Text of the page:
running rough, has equal cold compression of 95 PSI , when running and grounding out plugs one at a time. all show a miss, but one shows less miss ,
that plug was exchanged to adjacent, no change, vacuum gauge shows a small flutter when idling but has 18# of vacuum , where should I look? thanks
What plugs are you using?? If it where me I'd try a set of NGK3112 plugs and see if the problem goes away with a tad bit hotter plug like those NGK
Start with the basics. Do you have a strong spark at each cylinder? If not plug wire, cap, spark plug? Any leaks in the intake system?
If you have good compression, then look at the spark side, could be an issue with rotor, cap, or plug wires.
I recently picked up a '51 8N. It ran ok but puffed a more than a bit through the exhaust. Which was barely there when cold and got worse when warm. I serviced the carb, distributor, and wiring, repaired the voltage regulator, and checked compression, which was at 105-110 across the board. I decided to check the valve clearances and found all of them too tight. Like .005 or less. I adjusted the clearances to the max allowed (.012" intake and .016 exhaust) it runs way better now, I'd say a solid 95% improvement. It still has the occasional puff, but nothing like it was. Mine has the free rotating exhaust valves, which you can distinguish from non rotators by the stem at the lifter adjustment bolt. The exhaust valves have the rotator caps and are a larger diameter than the bare intake valves. The hardest part of the adjustmemt was holding the lifters from turning. But with the help of this forum I was able to make up some of the 3/16" rod type of holding tools. Now it runs with more tapping noise but if it's anything like an old air-cooled japanese motorcycle, you want to hear the tap tappity tap of the valve train. If it's quiet, they probably need an adjustment. Good luck with your project.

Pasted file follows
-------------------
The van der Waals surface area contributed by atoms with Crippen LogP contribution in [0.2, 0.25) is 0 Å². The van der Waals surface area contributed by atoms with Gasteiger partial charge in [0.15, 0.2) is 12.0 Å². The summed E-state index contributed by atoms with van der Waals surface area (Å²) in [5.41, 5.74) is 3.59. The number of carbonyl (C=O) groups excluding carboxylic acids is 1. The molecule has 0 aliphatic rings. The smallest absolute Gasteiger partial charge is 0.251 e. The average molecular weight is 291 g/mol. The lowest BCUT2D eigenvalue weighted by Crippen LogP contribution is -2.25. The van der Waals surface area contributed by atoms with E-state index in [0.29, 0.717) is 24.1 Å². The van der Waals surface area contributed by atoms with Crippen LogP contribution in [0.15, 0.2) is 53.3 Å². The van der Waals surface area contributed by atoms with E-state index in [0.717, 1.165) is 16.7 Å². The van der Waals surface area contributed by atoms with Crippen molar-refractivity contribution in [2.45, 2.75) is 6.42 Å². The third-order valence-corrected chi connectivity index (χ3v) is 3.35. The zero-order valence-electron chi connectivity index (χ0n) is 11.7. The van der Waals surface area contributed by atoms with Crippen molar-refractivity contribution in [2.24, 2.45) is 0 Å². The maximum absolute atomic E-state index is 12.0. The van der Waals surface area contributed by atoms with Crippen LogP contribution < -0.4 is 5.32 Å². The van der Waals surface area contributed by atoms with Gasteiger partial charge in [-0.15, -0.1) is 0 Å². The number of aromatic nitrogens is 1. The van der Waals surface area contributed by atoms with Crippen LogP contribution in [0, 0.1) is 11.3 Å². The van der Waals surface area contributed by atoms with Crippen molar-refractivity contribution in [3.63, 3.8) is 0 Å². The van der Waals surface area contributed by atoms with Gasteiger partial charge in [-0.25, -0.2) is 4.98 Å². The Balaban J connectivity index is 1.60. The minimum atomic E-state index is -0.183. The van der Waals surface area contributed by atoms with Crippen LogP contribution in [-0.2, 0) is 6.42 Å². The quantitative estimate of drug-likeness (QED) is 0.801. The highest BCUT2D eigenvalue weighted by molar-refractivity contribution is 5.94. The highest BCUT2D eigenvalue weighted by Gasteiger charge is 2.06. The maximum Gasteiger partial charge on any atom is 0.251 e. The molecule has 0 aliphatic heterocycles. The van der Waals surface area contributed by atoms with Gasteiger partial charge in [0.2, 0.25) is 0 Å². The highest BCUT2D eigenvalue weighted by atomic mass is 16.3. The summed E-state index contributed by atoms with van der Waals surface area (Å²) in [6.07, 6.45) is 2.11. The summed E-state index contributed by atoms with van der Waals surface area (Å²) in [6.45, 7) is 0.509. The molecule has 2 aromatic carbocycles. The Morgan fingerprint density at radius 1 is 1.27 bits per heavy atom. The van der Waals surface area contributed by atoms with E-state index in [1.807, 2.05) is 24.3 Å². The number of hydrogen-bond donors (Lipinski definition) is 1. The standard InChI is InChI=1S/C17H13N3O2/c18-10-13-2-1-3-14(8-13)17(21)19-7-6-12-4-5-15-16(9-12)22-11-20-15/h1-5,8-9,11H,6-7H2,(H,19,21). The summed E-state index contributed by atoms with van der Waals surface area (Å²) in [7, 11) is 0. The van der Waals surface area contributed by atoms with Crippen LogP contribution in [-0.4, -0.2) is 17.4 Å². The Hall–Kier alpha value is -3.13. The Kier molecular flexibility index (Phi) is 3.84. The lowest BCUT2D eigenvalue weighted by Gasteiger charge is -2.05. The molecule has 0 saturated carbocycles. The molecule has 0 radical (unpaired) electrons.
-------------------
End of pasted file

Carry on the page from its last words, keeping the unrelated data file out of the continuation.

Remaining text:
Your absolutely correct. Valves are happier being a bit loose as it allows longer to dissipate heat when the
valve is closed.
However, on the basic street driven automotive engine, loose valves diminish air flow into the cylinders
lowering performance. I strongly suspect that low revving tractor engine is not really going to notice.
I have found the adjustable exhaust lifter for the cylinder that was not firing properly to be cracked across the base and up both sides to the first cavity, it appears that when engine warmed up the lifter expanded enough to prevent it from lowering with the cam, hence valve didnt close quick enough ????? My theory anyway

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